Written by Sergeant Ronda Montgomery & Ryan M. Rezzelle   

A full-scale deployment training operation in the summer of 2012 tested and prepared the KCRMORG team for events in the future.

Countless scenarios — such as public health emergencies, tornado destruction, or hazardous chemical accidents - could result in a mass-fatality event. Now, the Kansas City Metropolitan Area (a bi-state region comprised of 119 cities and nine counties in Kansas and Missouri) has a new asset in its arsenal to help with the response of large-scale emergency incidents.

Currently, the local medical examiner/coroner (ME/C) is the sole legal authority to conduct victim identification, determine the manner and cause of death, and manage death certification—regardless of the size of the event.

A mass-fatality event is not defined by a specific number of deaths, but instead by the capabilities of a local jurisdiction being overwhelmed by the number of deaths at hand. This may happen quickly, depending on the size of the jurisdiction and access to the personnel or equipment necessary to recover, identify, and reunite decedents with their loved ones. In an effort to plan for the worst (but always hoping for the best), the Kansas City Regional Mortuary Operational Response Group (KCRMORG) was developed to assist the impacted ME/C and provide for an integrated response to a mass-fatality incident. Envisioned and set into motion by its commander, Mike Henderson, chief investigator for the Jackson County (Mo.) Medical Examiner’s Office, its mission is “…to provide the personnel and resources to facilitate an organized and effective response to mass-fatality events.”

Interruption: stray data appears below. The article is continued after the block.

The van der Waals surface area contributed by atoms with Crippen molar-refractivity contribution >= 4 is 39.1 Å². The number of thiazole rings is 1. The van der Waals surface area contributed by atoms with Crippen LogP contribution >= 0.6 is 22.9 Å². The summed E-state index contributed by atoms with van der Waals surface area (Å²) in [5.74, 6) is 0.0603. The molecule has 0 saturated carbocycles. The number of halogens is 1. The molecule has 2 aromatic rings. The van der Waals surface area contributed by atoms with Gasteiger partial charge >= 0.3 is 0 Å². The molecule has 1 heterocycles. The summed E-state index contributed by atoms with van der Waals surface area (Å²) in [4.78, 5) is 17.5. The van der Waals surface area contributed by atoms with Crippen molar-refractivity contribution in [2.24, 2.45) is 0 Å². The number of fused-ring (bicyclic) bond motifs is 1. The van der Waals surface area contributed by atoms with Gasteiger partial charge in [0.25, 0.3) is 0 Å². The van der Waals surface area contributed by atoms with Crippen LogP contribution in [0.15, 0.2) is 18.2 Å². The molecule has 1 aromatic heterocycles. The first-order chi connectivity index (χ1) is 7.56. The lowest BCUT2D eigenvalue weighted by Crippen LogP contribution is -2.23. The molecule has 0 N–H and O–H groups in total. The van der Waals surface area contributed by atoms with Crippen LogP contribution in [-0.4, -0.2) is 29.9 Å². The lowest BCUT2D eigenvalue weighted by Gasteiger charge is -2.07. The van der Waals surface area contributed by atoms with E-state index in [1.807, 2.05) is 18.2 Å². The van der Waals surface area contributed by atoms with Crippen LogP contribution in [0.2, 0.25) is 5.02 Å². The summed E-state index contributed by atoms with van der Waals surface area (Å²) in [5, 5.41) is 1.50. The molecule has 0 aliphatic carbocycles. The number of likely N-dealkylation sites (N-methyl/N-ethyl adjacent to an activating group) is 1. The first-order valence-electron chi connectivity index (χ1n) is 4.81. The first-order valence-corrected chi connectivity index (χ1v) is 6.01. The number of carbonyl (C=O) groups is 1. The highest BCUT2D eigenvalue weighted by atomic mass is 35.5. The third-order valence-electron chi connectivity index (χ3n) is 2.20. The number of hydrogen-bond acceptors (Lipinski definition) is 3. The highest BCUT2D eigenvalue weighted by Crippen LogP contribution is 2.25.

Henderson’s vision was built off of his experiences with a federal-level program with the same mission, the Disaster Mortuary Operational Response Teams (DMORTs). Based on these experiences and the knowledge that the National Disaster Medical System prefers that local resources be used before the federal team is deployed, he began advocating for a metro area resource in case of emergency. In spite of Henderson’s knowledge, experience, and enthusiasm, support for a regional program was difficult to cultivate.

Then, an emergency of the worst kind struck. Joplin, Mo. was devastated by a powerful tornado on May 22, 2011. With no local, regional, or state assets available to perform the identification of the 158 people killed in the F5 tornado, DMORT was requested and responded to Joplin.

After Joplin, attitudes toward mass-fatality events changed dramatically.

Federal grants and local funding paved the way for the establishment of KCRMORG. After nearly five years of pre-planning and planning, the KCRMORG is now equipped with the necessary components of a portable morgue and family assistance center. All of the equipment is housed in a custom 53-ft. refrigerated trailer that is maintained by the Jackson County Medical Examiner’s Office.

Structured in accordance with NIMS/ICS (National Incident Management System/Incident Command System) principles, KCRMORG’s top leadership includes a commander and deputy commander who oversee various section chiefs, including administrative chief, chief medical officer, forensics chief, logistics chief, mental health chief, planning chief, safety chief, security chief, and training chief. A public information officer is also designated for any interaction with the media.